The Native American tribe barricading dozens of Wisconsin families in their homes over a legal dispute regarding road infrastructure has accepted hundreds of millions of dollars in federal funding.
In late January, the Lac du Flambeau Band of Lake Superior Chippewa Indians — a tribe with 3,415 members and 86,600 acres of reservation property in northern Wisconsin — initiated a blockade of several roads that cut through its property, but which represent the only exit for nearby residents. The drastic action came after the tribe’s negotiations with local property owners on new right-of-way agreements for the roads deteriorated.
“As we have said before, this entire situation could have been avoided if the Town and the Title Insurance Companies would have negotiated in good faith,” the tribe’s President John Johnson said in a statement Friday. “The Tribe feels for the property owners impacted by the actions of the Town and the Title Insurance Companies.”
“In fact, we share in their frustration in dealing with government and lawyers, as well as the associated costs that add up quickly over a short period of time — much less over the 10 years that we’ve been trying to get this resolved with the Town and Title Insurance Companies.”
The dispute centers on the terms of new right-of-way agreements with the tribe requesting $20 million for a 25-year easement and title companies representing locals pushing for a permanent easement. The Lac du Flambeau Band of Lake Superior Chippewa Indians doubled its offer recently, noting that the current easement expired a decade ago.
But while the tribe owns the territory that the four blocked roadways cut through, it has received hundreds of millions of dollars from various taxpayer-funded federal programs over the last decade alone.
According to federal data reviewed by Fox News Digital, the Lac du Flambeau Band of Lake Superior Chippewa Indians has received approximately $272 million in federal funding since 2013. The Department of Health and Human Services has granted $125.8 million while the Department of Interior (DOI) and Bureau of Indian Affairs (BIA) granted another $36.8 million to the tribe.
In addition, the tribe has received $4.8 million between 2018 and 2022 from the Department of Transportation’s (DOT) Tribal Transportation Program which was designed to “provide safe and adequate transportation and public road access to and within Indian reservations.” The four roads being barricaded are each listed under the program, meaning they have been funded by taxpayers.
Meanwhile, Rep. Tom Tiffany, R-Wis., who represents Lac Du Flambeau’s congressional district, has repeatedly called on the Biden administration to take action to end the blockade, arguing it has forced locals to cross a frozen lake for basic necessities, report to work or attend school. Some residents have expressed concern that the lake may soon thaw and become unreliable to travel across.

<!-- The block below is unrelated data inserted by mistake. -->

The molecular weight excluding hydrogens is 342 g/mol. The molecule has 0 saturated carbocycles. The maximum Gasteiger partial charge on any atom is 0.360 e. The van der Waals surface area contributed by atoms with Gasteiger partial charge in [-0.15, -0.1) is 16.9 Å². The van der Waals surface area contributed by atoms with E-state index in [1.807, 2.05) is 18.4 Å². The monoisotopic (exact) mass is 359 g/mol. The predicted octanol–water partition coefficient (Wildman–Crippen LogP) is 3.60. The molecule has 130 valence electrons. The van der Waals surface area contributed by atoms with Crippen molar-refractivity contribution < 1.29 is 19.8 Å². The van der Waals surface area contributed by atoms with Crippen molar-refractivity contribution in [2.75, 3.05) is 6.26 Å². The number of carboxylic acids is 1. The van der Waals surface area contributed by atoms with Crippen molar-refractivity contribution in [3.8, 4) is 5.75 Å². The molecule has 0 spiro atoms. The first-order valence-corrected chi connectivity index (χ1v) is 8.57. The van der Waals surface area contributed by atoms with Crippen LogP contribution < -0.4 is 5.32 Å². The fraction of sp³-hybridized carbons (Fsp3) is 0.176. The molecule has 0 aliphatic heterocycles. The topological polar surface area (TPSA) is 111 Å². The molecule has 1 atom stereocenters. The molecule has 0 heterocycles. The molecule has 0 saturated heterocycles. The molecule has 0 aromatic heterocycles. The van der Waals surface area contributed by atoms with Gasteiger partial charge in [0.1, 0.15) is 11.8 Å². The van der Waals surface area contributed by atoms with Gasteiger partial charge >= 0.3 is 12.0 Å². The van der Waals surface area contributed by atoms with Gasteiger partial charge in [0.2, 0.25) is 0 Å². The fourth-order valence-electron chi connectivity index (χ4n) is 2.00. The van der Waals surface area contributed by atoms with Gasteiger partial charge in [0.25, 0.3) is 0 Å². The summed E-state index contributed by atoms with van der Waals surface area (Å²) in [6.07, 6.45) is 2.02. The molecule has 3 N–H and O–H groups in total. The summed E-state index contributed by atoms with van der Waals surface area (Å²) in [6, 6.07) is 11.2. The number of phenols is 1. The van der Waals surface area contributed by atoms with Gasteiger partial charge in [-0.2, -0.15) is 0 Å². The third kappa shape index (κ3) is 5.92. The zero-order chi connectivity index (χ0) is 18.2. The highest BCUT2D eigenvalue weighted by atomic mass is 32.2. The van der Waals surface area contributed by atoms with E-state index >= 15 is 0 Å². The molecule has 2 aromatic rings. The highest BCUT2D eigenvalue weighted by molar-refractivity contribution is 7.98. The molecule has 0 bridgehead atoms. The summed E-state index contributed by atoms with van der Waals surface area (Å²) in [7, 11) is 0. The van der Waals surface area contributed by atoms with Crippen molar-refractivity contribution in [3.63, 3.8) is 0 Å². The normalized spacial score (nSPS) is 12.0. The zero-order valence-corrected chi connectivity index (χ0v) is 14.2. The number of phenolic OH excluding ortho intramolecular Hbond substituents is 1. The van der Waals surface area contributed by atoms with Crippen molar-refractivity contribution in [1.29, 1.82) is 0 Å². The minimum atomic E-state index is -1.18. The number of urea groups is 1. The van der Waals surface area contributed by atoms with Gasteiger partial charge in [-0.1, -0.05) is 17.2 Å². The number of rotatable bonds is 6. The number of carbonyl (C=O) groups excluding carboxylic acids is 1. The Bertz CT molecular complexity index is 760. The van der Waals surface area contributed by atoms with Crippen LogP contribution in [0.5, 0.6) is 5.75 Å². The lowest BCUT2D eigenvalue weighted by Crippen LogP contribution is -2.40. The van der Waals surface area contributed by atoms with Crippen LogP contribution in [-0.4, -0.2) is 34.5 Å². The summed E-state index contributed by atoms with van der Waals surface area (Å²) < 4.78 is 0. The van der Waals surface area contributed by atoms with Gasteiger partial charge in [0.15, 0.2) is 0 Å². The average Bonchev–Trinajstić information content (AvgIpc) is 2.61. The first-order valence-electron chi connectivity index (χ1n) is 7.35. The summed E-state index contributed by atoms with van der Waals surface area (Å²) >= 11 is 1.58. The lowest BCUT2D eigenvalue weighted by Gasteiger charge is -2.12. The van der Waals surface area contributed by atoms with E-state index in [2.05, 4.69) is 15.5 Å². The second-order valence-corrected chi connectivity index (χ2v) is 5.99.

“The longer the Biden administration’s DOT, DOI, and BIA stonewall on the requested information; the more dangerous it becomes for the health and safety of residents — many of whom must walk across a frozen lake just to drop their kids off at school, go to the grocery store, or get to their jobs,” Tiffany told Fox News Digital.
“The Biden administration must provide the appraisals and information I requested that would help get to the bottom of this dispute and allow both sides to come to the table in a fair and honest negotiation,” he continued. “By not responding and by allowing the Tribal Council to continue to barricade taxpayer-funded roads, the Biden administration is not acting in good faith and is choosing to allow this situation to continue to escalate.”
Tiffany has both penned letters to the tribe’s leadership and various federal agencies, demanding a speedy resolution. The congressman, though, hasn’t received a response to a Feb. 9 letter he sent to the BIA requesting appraisal information for the four roads.
However, the BIA signaled that it would prioritize tribal sovereignty and work with the Lac du Flambeau Band of Lake Superior Chippewa Indians to reach a peaceful resolution.
“The federal government has an obligation to uphold Tribal sovereignty, which includes ensuring that Tribes have the ability to consent to the use of its lands,” BIA spokesperson Joshua Barnett told Fox News Digital. “We have been in communication with the Lac du Flambeau Tribe, as well as state and other officials, and will continue to support efforts to reach a positive outcome.”
“It is important that people seeking access to the Tribe’s lands communicate directly with the Tribe,” he added. “The Bureau of Indian Affairs will follow all applicable laws and regulations when reviewing any agreements for use of Tribal lands.”
And the state government has taken a similar approach. After a Feb. 6 meeting with tribal leaders, Wisconsin Democratic Gov. Tony Evers said he encouraged “everyone in the area to engage amicably and peacefully with each other.”
Residents, though, have likened the situation to an extortion scheme.
“They’ve got me barricaded in and I can’t get out,” David Kievet, a local resident, recently told the Green Bay Press-Gazette.
During an emergency town hall meeting in January, a 90-year-old property owner said it was “a hostage situation,” according to local outlet WAOW-TV.